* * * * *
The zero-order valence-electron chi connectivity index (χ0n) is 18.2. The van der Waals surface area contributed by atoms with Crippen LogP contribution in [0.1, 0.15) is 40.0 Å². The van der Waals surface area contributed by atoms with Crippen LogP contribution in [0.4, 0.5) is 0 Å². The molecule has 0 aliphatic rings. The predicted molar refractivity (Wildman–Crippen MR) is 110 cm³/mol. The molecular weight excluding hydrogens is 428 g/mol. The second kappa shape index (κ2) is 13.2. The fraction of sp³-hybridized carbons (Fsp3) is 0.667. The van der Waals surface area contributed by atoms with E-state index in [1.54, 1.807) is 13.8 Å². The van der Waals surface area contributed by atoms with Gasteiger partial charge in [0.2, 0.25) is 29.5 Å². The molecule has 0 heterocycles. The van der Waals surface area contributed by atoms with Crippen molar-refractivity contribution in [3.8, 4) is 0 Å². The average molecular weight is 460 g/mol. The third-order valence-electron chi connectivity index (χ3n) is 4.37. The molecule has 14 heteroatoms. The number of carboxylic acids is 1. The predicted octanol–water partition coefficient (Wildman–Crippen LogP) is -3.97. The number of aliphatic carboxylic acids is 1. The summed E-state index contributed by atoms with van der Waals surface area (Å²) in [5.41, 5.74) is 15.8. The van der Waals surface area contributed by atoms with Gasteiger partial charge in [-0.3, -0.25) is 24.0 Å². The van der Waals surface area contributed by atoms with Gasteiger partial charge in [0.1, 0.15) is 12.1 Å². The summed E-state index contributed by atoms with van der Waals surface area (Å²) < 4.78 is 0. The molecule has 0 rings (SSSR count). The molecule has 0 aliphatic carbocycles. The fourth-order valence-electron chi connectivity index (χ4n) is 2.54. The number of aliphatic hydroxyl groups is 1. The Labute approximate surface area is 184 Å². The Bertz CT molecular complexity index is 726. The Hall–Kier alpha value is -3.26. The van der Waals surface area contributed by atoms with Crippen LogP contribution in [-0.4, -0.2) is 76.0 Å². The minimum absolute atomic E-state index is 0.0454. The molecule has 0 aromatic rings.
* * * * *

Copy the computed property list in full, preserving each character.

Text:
The zero-order valence-electron chi connectivity index (χ0n) is 18.2. The van der Waals surface area contributed by atoms with Crippen LogP contribution in [0.1, 0.15) is 40.0 Å². The van der Waals surface area contributed by atoms with Crippen LogP contribution in [0.4, 0.5) is 0 Å². The molecule has 0 aliphatic rings. The predicted molar refractivity (Wildman–Crippen MR) is 110 cm³/mol. The molecular weight excluding hydrogens is 428 g/mol. The second kappa shape index (κ2) is 13.2. The fraction of sp³-hybridized carbons (Fsp3) is 0.667. The van der Waals surface area contributed by atoms with E-state index in [1.54, 1.807) is 13.8 Å². The van der Waals surface area contributed by atoms with Gasteiger partial charge in [0.2, 0.25) is 29.5 Å². The molecule has 0 heterocycles. The van der Waals surface area contributed by atoms with Crippen molar-refractivity contribution in [3.8, 4) is 0 Å². The average molecular weight is 460 g/mol. The third-order valence-electron chi connectivity index (χ3n) is 4.37. The molecule has 14 heteroatoms. The number of carboxylic acids is 1. The predicted octanol–water partition coefficient (Wildman–Crippen LogP) is -3.97. The number of aliphatic carboxylic acids is 1. The summed E-state index contributed by atoms with van der Waals surface area (Å²) in [5.41, 5.74) is 15.8. The van der Waals surface area contributed by atoms with Gasteiger partial charge in [-0.3, -0.25) is 24.0 Å². The van der Waals surface area contributed by atoms with Gasteiger partial charge in [0.1, 0.15) is 12.1 Å². The summed E-state index contributed by atoms with van der Waals surface area (Å²) < 4.78 is 0. The molecule has 0 rings (SSSR count). The molecule has 0 aliphatic carbocycles. The fourth-order valence-electron chi connectivity index (χ4n) is 2.54. The number of aliphatic hydroxyl groups is 1. The Labute approximate surface area is 184 Å². The Bertz CT molecular complexity index is 726. The Hall–Kier alpha value is -3.26. The van der Waals surface area contributed by atoms with Crippen LogP contribution in [-0.4, -0.2) is 76.0 Å². The minimum absolute atomic E-state index is 0.0454. The molecule has 0 aromatic rings.